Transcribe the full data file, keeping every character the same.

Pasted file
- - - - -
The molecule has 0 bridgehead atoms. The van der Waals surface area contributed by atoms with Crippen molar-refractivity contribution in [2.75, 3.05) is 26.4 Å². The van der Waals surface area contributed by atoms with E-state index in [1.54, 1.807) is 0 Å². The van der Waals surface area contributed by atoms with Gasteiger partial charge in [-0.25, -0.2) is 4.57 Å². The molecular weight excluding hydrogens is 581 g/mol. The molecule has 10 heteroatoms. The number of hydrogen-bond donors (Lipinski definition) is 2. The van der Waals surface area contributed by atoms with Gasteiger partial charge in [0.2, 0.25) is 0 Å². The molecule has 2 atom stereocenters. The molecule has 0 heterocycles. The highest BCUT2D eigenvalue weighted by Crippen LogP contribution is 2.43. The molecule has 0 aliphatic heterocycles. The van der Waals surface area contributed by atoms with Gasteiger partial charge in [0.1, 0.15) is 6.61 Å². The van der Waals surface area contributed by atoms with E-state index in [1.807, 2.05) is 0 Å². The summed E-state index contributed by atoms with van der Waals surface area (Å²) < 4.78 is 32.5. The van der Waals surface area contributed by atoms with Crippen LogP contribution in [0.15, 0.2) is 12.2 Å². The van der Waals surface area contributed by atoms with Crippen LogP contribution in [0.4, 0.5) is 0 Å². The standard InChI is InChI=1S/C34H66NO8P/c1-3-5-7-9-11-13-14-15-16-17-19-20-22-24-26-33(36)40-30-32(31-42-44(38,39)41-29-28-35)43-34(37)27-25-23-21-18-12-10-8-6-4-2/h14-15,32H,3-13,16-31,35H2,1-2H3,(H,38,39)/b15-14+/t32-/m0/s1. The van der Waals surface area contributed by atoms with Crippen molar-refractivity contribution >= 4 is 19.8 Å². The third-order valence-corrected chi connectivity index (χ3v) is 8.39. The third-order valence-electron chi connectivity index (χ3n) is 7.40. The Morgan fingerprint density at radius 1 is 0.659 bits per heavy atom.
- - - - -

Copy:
The molecule has 0 bridgehead atoms. The van der Waals surface area contributed by atoms with Crippen molar-refractivity contribution in [2.75, 3.05) is 26.4 Å². The van der Waals surface area contributed by atoms with E-state index in [1.54, 1.807) is 0 Å². The van der Waals surface area contributed by atoms with Gasteiger partial charge in [-0.25, -0.2) is 4.57 Å². The molecular weight excluding hydrogens is 581 g/mol. The molecule has 10 heteroatoms. The number of hydrogen-bond donors (Lipinski definition) is 2. The van der Waals surface area contributed by atoms with Gasteiger partial charge in [0.2, 0.25) is 0 Å². The molecule has 2 atom stereocenters. The molecule has 0 heterocycles. The highest BCUT2D eigenvalue weighted by Crippen LogP contribution is 2.43. The molecule has 0 aliphatic heterocycles. The van der Waals surface area contributed by atoms with Gasteiger partial charge in [0.1, 0.15) is 6.61 Å². The van der Waals surface area contributed by atoms with E-state index in [1.807, 2.05) is 0 Å². The summed E-state index contributed by atoms with van der Waals surface area (Å²) < 4.78 is 32.5. The van der Waals surface area contributed by atoms with Crippen LogP contribution in [0.15, 0.2) is 12.2 Å². The van der Waals surface area contributed by atoms with Crippen LogP contribution in [0.4, 0.5) is 0 Å². The standard InChI is InChI=1S/C34H66NO8P/c1-3-5-7-9-11-13-14-15-16-17-19-20-22-24-26-33(36)40-30-32(31-42-44(38,39)41-29-28-35)43-34(37)27-25-23-21-18-12-10-8-6-4-2/h14-15,32H,3-13,16-31,35H2,1-2H3,(H,38,39)/b15-14+/t32-/m0/s1. The van der Waals surface area contributed by atoms with Crippen molar-refractivity contribution >= 4 is 19.8 Å². The third-order valence-corrected chi connectivity index (χ3v) is 8.39. The third-order valence-electron chi connectivity index (χ3n) is 7.40. The Morgan fingerprint density at radius 1 is 0.659 bits per heavy atom.